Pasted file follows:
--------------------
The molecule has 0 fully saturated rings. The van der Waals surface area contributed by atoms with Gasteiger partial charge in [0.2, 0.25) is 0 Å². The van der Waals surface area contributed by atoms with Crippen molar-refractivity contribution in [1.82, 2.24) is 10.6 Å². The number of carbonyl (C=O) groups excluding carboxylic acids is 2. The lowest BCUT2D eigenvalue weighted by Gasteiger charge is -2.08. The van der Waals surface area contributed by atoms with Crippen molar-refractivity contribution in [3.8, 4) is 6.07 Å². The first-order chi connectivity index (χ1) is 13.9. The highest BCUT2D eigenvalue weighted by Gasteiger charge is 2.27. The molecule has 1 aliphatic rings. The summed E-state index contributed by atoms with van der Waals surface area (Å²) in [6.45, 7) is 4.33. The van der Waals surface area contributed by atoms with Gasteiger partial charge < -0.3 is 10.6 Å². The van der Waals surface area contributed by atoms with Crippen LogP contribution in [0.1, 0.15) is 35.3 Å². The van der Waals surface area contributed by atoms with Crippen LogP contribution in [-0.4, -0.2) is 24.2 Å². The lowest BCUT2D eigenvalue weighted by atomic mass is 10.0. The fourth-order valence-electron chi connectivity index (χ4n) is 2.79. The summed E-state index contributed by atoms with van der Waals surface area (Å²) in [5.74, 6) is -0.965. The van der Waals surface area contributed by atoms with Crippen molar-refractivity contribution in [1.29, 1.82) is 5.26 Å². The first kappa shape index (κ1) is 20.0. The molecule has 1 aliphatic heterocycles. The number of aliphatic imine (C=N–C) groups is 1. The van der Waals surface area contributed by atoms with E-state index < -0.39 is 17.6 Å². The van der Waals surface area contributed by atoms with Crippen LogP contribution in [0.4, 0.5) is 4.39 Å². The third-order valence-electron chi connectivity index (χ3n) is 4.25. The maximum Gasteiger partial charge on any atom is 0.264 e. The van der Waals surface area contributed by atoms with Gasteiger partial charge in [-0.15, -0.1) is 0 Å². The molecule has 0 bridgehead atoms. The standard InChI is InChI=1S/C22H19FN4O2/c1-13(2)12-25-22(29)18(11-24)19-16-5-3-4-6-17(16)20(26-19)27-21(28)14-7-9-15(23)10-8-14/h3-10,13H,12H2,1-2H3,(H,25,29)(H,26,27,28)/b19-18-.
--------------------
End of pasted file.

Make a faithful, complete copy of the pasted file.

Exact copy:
The molecule has 0 fully saturated rings. The van der Waals surface area contributed by atoms with Gasteiger partial charge in [0.2, 0.25) is 0 Å². The van der Waals surface area contributed by atoms with Crippen molar-refractivity contribution in [1.82, 2.24) is 10.6 Å². The number of carbonyl (C=O) groups excluding carboxylic acids is 2. The lowest BCUT2D eigenvalue weighted by Gasteiger charge is -2.08. The van der Waals surface area contributed by atoms with Crippen molar-refractivity contribution in [3.8, 4) is 6.07 Å². The first-order chi connectivity index (χ1) is 13.9. The highest BCUT2D eigenvalue weighted by Gasteiger charge is 2.27. The molecule has 1 aliphatic rings. The summed E-state index contributed by atoms with van der Waals surface area (Å²) in [6.45, 7) is 4.33. The van der Waals surface area contributed by atoms with Gasteiger partial charge < -0.3 is 10.6 Å². The van der Waals surface area contributed by atoms with Crippen LogP contribution in [0.1, 0.15) is 35.3 Å². The van der Waals surface area contributed by atoms with Crippen LogP contribution in [-0.4, -0.2) is 24.2 Å². The lowest BCUT2D eigenvalue weighted by atomic mass is 10.0. The fourth-order valence-electron chi connectivity index (χ4n) is 2.79. The summed E-state index contributed by atoms with van der Waals surface area (Å²) in [5.74, 6) is -0.965. The van der Waals surface area contributed by atoms with Crippen molar-refractivity contribution in [1.29, 1.82) is 5.26 Å². The first kappa shape index (κ1) is 20.0. The molecule has 1 aliphatic heterocycles. The number of aliphatic imine (C=N–C) groups is 1. The van der Waals surface area contributed by atoms with E-state index < -0.39 is 17.6 Å². The van der Waals surface area contributed by atoms with Crippen LogP contribution in [0.4, 0.5) is 4.39 Å². The third-order valence-electron chi connectivity index (χ3n) is 4.25. The maximum Gasteiger partial charge on any atom is 0.264 e. The van der Waals surface area contributed by atoms with Gasteiger partial charge in [-0.15, -0.1) is 0 Å². The molecule has 0 bridgehead atoms. The standard InChI is InChI=1S/C22H19FN4O2/c1-13(2)12-25-22(29)18(11-24)19-16-5-3-4-6-17(16)20(26-19)27-21(28)14-7-9-15(23)10-8-14/h3-10,13H,12H2,1-2H3,(H,25,29)(H,26,27,28)/b19-18-.